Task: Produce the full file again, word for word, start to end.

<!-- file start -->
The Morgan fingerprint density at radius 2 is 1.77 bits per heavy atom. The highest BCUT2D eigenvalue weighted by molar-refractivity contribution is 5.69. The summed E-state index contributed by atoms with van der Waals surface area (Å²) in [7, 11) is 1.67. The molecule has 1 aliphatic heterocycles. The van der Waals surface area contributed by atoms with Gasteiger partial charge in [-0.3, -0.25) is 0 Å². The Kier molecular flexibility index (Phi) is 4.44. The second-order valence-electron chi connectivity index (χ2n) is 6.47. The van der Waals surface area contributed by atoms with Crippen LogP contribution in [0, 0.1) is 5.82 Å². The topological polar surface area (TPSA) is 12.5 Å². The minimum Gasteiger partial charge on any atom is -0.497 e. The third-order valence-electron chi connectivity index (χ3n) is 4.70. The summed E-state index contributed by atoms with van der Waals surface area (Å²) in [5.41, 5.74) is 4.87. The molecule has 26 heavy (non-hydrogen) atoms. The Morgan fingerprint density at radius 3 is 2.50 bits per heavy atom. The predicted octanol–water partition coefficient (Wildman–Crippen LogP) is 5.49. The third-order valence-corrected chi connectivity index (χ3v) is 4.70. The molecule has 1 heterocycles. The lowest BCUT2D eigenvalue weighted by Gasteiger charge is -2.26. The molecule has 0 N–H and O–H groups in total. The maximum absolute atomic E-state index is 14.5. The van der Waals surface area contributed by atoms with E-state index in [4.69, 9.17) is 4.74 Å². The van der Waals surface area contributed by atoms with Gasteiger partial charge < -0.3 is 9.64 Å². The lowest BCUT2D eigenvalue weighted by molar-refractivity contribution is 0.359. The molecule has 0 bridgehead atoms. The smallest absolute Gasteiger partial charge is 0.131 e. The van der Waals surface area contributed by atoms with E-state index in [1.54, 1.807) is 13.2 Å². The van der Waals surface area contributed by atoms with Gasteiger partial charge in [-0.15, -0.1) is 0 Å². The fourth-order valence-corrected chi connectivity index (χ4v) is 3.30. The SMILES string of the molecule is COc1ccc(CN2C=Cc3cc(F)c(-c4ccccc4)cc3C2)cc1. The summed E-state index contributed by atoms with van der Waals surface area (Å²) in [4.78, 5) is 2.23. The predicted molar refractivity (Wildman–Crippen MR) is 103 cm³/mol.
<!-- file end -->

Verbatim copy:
The Morgan fingerprint density at radius 2 is 1.77 bits per heavy atom. The highest BCUT2D eigenvalue weighted by molar-refractivity contribution is 5.69. The summed E-state index contributed by atoms with van der Waals surface area (Å²) in [7, 11) is 1.67. The molecule has 1 aliphatic heterocycles. The van der Waals surface area contributed by atoms with Gasteiger partial charge in [-0.3, -0.25) is 0 Å². The Kier molecular flexibility index (Phi) is 4.44. The second-order valence-electron chi connectivity index (χ2n) is 6.47. The van der Waals surface area contributed by atoms with Crippen LogP contribution in [0, 0.1) is 5.82 Å². The topological polar surface area (TPSA) is 12.5 Å². The minimum Gasteiger partial charge on any atom is -0.497 e. The third-order valence-electron chi connectivity index (χ3n) is 4.70. The summed E-state index contributed by atoms with van der Waals surface area (Å²) in [5.41, 5.74) is 4.87. The molecule has 26 heavy (non-hydrogen) atoms. The Morgan fingerprint density at radius 3 is 2.50 bits per heavy atom. The predicted octanol–water partition coefficient (Wildman–Crippen LogP) is 5.49. The third-order valence-corrected chi connectivity index (χ3v) is 4.70. The molecule has 1 heterocycles. The lowest BCUT2D eigenvalue weighted by Gasteiger charge is -2.26. The molecule has 0 N–H and O–H groups in total. The maximum absolute atomic E-state index is 14.5. The van der Waals surface area contributed by atoms with E-state index in [4.69, 9.17) is 4.74 Å². The van der Waals surface area contributed by atoms with Gasteiger partial charge < -0.3 is 9.64 Å². The lowest BCUT2D eigenvalue weighted by molar-refractivity contribution is 0.359. The molecule has 0 bridgehead atoms. The smallest absolute Gasteiger partial charge is 0.131 e. The van der Waals surface area contributed by atoms with E-state index in [1.54, 1.807) is 13.2 Å². The van der Waals surface area contributed by atoms with Gasteiger partial charge in [-0.15, -0.1) is 0 Å². The fourth-order valence-corrected chi connectivity index (χ4v) is 3.30. The SMILES string of the molecule is COc1ccc(CN2C=Cc3cc(F)c(-c4ccccc4)cc3C2)cc1. The summed E-state index contributed by atoms with van der Waals surface area (Å²) in [4.78, 5) is 2.23. The predicted molar refractivity (Wildman–Crippen MR) is 103 cm³/mol.